Are you sure you really know who we are? Yes, this page may look like Ballou’s…but are you sure?
We’ve been thinking about fraud. What prompted it? Probably Christmas shopping triggering a million requests to double check our bank details, passwords, security log-ins, and also the fact that we’ve just achieved the Cyber Essentials standard and we’re bringing our French and German teams up to UK standard.
When we all spend so much time thinking about fraud it’s no wonder that films like The Wolf of Wall Street, Catch Me If You Can and podcasts like the brilliant The Missing Crypto-Queen, about the OneCoin case, appeal to audiences.
But what makes the con such a fascinating crime to us? The glamour of Ocean’s Eleven and George Clooney in a tux breaking a casino is a long way from the grubby world of credit card fraud, where stolen card numbers are sold on carding forums. So is it the vicarious thrill in enjoying the skill of the con knowing we’re not damaged in any way, whereas in reality even if the attack is thwarted and nothing is actually taken from us, or we’re insured, fraud still take hours of admin in re-setting passwords, cancelling cards and a vague sense of unease that we’ve been violated in some way?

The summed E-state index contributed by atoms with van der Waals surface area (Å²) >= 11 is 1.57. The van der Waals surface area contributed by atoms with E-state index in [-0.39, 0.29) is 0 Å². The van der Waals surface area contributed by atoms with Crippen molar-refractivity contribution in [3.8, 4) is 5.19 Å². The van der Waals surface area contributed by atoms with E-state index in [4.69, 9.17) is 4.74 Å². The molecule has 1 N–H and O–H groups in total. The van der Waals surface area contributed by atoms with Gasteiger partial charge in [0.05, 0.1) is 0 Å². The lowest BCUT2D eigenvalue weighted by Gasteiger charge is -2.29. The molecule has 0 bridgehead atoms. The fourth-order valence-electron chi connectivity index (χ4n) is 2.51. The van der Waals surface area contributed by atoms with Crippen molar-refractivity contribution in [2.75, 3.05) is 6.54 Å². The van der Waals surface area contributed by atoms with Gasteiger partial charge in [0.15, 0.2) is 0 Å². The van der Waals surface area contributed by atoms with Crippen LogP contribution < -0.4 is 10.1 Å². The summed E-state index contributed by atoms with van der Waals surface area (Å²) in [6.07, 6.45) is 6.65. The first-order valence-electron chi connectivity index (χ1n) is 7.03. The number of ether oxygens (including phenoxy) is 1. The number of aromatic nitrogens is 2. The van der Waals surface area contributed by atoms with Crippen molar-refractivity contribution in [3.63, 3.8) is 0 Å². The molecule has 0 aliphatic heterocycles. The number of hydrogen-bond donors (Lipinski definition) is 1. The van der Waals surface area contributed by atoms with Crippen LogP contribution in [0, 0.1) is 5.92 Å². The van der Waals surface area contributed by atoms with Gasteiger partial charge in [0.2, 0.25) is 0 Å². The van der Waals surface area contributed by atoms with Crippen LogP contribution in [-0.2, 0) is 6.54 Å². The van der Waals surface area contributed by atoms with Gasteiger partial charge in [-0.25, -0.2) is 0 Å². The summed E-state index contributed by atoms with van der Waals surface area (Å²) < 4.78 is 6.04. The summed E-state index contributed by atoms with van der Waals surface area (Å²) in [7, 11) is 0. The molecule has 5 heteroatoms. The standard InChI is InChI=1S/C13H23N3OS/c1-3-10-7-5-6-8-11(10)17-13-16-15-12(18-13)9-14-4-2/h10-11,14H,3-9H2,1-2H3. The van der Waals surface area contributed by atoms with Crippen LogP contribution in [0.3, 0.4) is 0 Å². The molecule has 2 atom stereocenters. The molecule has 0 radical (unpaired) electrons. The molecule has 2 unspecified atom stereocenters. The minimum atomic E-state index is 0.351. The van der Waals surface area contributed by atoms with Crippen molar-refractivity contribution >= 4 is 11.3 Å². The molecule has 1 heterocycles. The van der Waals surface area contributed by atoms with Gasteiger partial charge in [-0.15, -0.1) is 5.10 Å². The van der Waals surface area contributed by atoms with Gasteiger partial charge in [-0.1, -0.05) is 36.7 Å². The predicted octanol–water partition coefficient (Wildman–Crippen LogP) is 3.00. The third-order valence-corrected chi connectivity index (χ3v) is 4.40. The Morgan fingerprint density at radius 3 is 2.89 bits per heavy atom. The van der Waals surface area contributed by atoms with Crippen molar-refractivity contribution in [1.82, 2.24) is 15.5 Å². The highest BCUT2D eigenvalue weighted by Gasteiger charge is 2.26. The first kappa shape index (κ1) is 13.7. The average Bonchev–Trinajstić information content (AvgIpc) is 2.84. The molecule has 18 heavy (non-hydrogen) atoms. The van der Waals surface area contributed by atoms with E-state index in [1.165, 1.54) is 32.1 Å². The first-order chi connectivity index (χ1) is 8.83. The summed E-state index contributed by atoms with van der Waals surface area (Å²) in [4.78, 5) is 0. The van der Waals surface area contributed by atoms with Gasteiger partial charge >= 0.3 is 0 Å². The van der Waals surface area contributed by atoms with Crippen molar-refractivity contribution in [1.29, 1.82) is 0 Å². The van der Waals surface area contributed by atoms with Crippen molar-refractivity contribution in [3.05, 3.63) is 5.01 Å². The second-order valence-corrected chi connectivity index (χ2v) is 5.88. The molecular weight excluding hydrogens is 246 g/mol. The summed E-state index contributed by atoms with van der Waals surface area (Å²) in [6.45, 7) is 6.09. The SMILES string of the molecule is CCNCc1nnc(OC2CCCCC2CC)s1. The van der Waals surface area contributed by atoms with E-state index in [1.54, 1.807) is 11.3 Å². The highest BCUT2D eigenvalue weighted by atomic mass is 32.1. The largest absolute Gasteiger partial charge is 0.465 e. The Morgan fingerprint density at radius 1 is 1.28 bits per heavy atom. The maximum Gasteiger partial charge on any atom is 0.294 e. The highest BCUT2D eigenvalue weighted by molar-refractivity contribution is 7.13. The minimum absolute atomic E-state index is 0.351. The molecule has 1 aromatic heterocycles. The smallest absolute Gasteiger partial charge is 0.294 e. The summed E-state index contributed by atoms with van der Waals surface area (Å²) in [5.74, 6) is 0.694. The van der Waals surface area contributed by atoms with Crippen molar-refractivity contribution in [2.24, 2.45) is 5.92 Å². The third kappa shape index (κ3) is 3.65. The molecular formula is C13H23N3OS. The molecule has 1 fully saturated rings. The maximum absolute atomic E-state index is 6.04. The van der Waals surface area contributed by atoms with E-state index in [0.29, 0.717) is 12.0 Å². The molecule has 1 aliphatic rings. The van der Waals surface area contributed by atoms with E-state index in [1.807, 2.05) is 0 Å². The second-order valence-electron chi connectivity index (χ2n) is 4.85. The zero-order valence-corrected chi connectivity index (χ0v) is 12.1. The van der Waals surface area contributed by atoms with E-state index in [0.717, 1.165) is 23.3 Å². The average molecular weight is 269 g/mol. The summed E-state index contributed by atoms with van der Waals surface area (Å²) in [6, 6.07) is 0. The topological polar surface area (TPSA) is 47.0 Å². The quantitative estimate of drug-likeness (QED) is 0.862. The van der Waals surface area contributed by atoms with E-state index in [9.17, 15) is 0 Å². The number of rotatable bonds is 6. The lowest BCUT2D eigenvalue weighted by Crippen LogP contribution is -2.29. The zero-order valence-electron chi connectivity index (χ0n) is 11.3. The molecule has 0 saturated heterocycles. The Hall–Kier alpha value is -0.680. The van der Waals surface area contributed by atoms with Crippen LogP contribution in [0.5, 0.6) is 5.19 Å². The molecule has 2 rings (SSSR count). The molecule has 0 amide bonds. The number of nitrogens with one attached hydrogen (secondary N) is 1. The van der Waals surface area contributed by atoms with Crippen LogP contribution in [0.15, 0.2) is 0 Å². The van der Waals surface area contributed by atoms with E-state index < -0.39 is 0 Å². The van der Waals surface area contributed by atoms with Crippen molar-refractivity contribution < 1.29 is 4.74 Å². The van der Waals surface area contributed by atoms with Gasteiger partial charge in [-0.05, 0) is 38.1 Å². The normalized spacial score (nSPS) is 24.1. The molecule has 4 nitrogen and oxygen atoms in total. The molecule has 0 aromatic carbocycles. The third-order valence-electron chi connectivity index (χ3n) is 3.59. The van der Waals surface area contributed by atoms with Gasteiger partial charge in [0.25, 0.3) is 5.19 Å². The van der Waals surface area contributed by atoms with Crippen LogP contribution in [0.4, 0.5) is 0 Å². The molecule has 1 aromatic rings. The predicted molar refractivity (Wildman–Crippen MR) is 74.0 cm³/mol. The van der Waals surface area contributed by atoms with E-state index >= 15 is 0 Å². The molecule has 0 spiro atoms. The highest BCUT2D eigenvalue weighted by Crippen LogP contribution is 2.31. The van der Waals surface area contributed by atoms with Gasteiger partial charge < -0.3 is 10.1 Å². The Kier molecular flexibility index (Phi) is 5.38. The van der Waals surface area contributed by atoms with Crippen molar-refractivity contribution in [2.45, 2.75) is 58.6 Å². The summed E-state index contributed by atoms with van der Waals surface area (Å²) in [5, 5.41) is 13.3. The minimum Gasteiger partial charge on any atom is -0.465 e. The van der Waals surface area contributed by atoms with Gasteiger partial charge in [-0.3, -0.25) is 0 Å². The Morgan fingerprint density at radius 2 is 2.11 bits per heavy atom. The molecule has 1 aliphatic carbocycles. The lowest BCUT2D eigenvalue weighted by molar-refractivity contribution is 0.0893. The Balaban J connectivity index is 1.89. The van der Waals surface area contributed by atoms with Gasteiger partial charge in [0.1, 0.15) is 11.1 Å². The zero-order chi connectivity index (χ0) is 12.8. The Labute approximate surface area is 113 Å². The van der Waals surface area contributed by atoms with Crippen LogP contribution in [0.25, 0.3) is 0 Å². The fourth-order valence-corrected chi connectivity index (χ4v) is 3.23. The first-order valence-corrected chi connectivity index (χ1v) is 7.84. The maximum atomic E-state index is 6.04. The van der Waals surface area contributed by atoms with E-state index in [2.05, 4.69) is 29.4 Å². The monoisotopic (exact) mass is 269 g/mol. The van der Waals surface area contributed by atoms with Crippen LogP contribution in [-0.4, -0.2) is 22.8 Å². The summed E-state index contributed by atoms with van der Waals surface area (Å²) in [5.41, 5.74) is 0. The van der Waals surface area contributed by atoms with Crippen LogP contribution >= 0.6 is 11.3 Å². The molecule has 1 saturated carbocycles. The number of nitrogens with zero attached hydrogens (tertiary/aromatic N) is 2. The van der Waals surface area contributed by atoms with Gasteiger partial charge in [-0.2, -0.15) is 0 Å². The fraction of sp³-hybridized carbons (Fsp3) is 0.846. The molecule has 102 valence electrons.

Over the last couple of years we’ve had TSB coping with an IT problem meltdown that locked two million customers out of their accounts and triggered fraud attacks on thousands, and an attack on HBOS when consultants linked with the company’s turnaround unit exploited a weak spot and stole hundreds of thousands of pounds amongst many others. In fact, according to Fraud The Facts 2019*, scammers stole £1.2bn from UK bank customers in 2018, with a near-500% leap in counterfeit cheque fraud (a return to old school techniques).
And it’s hitting business like never before, with factories being the newest target. Back in the summer, Norwegian global aluminium producer Norsk Hydro, a global aluminium producer was held to ransom by a hack that hit 22,000 computers across 170 different sites in 40 different countries. The entire workforce was reduced to pen and paper as without paying the ransom (which the company refused to do) the organisation’s system was locked and only the hackers held the code to reactivate it. It cost the company £45m. Norsk Hydro is unusual in that it talked about the attack. It is believed that thousands of companies have been hit in a similar way but have quietly paid up to avoid damage to their reputation.
The fightback is fierce, obviously; indeed we work with security companies Cloudflare and OpenXchange in the UK. But just like celebrating gangsters enrages their victims, those that pay the human cost, maybe we need an attitudinal shift with fraud too. We need to recognise there’s no glamour or bravado in hacking and cons. It’s simply being mugged by someone with a keyboard and few scruples.